Journalists based in Africa suffered from a lack of credible information during the West African Ebola viral epidemic in 2014, states a report published by the World Federation of Science Journalists (WFSJ) in partnership with the Department of Journalism at Concordia University. “The report concludes that if better communication and access to credible information were in place, many deaths may have been avoided,” says Damien Chalaud, Executive Director of the WFSJ.
The research set out to better understand the barriers and success factors experienced by journalists covering disease outbreak situations. It was conducted from late 2015 to early 2017 in several Ebola crisis affected African countries and included a qualitative survey (57 participants), qualitative interviews (33 participants) and an online survey (133 participants).
The online survey results showed that 93% of journalists surveyed agreed that a credible use of information during an outbreak such as Ebola needs to be improved. “The main challenge journalists faced during this outbreak were lack of collaboration from government, difficulty accessing health experts, and finding timely, accurate and centralized information,” says David Secko, head of research and Chair of the Department of Journalism at Concordia University.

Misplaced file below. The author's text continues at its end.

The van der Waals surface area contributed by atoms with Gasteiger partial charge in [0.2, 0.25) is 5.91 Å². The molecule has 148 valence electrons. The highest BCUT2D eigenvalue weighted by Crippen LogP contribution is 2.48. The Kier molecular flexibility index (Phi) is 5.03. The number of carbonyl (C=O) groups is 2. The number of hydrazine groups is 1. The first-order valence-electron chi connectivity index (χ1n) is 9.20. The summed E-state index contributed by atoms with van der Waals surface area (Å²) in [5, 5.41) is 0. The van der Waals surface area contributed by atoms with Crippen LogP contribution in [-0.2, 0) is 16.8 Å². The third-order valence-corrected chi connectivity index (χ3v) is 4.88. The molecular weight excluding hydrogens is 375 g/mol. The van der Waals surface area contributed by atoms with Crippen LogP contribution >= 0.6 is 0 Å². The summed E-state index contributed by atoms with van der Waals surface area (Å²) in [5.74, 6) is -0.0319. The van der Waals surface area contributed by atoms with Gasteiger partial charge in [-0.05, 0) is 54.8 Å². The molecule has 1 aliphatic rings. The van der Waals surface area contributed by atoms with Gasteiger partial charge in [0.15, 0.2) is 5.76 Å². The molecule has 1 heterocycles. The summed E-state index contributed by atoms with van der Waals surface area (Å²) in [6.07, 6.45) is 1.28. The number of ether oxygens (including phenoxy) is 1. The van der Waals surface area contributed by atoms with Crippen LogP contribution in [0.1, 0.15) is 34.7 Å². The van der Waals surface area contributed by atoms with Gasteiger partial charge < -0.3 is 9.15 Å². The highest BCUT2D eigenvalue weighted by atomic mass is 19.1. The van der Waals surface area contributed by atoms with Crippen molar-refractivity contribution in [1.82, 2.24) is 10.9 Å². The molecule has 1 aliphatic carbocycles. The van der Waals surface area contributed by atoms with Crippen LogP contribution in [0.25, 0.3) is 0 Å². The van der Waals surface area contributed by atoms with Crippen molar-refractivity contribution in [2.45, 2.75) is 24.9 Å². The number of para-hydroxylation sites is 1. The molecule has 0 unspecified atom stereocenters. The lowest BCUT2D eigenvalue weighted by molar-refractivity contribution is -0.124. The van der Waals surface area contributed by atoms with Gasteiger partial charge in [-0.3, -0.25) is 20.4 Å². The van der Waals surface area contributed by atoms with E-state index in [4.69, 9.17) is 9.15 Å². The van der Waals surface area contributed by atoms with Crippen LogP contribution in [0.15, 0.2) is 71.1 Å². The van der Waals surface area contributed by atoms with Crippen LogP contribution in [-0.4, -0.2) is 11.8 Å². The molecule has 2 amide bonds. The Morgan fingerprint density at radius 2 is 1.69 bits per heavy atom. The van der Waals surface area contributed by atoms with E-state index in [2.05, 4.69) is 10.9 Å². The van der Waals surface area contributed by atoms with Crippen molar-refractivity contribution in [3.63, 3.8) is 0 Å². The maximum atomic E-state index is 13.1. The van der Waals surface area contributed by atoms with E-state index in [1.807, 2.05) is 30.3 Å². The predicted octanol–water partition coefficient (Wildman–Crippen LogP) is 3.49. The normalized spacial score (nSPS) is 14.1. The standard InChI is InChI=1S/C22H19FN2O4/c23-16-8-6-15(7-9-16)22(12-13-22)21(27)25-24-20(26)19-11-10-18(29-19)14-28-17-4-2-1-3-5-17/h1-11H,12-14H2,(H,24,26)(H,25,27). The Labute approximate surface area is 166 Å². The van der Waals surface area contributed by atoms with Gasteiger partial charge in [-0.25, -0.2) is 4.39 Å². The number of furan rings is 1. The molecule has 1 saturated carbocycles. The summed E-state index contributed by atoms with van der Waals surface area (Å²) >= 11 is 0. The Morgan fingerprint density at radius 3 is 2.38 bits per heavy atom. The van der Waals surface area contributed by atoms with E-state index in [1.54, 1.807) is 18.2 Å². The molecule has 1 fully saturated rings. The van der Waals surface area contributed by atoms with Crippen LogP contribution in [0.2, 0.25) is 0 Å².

In response to these challenges, the WFSJ organized six (6) infectious disease training workshops in sub-Saharan countries in 2015 and 2016. Over 600 applications were received, and more than 100 health journalists participated coming from 21 countries. The training covered the science related to infectious disease outbreaks, such as differentiating a good information source from a bad source, a vaccine from a drug, etc. During the training, journalists repeatedly mentioned the need to connect with independent, local health experts to validate facts behind disease outbreaks.
THE HEALTH TOOLBOX
Because building trust between journalists and experts increases successful collaboration, the WFSJ built the Health Toolbox, an interactive platform on infectious diseases, allowing journalists and local experts to connect easily. “After login, journalists search the directory and email experts directly through the platform. It’s safe, quick and easy,” says Damien Chalaud.
The Health Toolbox has other important features such as a Resource Centre containing key information on infectious diseases such as Ebola, yellow fever, malaria, dengue, measles, ZIKA, HIV-AIDS, tuberculosis, MERS, avian influenza, influenza pandemics, and Hepatitis B and C.
SciJo is an interactive online game allowing players to test their health journalism skills and review basic knowledge of concepts related to disease outbreaks.
Although important lessons are learned, still more work needs to be done. “More capacity building is needed to improve disease epidemic reporting, as well as real-time collaboration between journalists and experts for facts validation,” says Chalaud, “but we’re on it”.
INFOGRAPHIC WITH REPORT HIGHLIGHTS
This project was funded by the International Development Research Centre (IDRC) in Ottawa, Canada.
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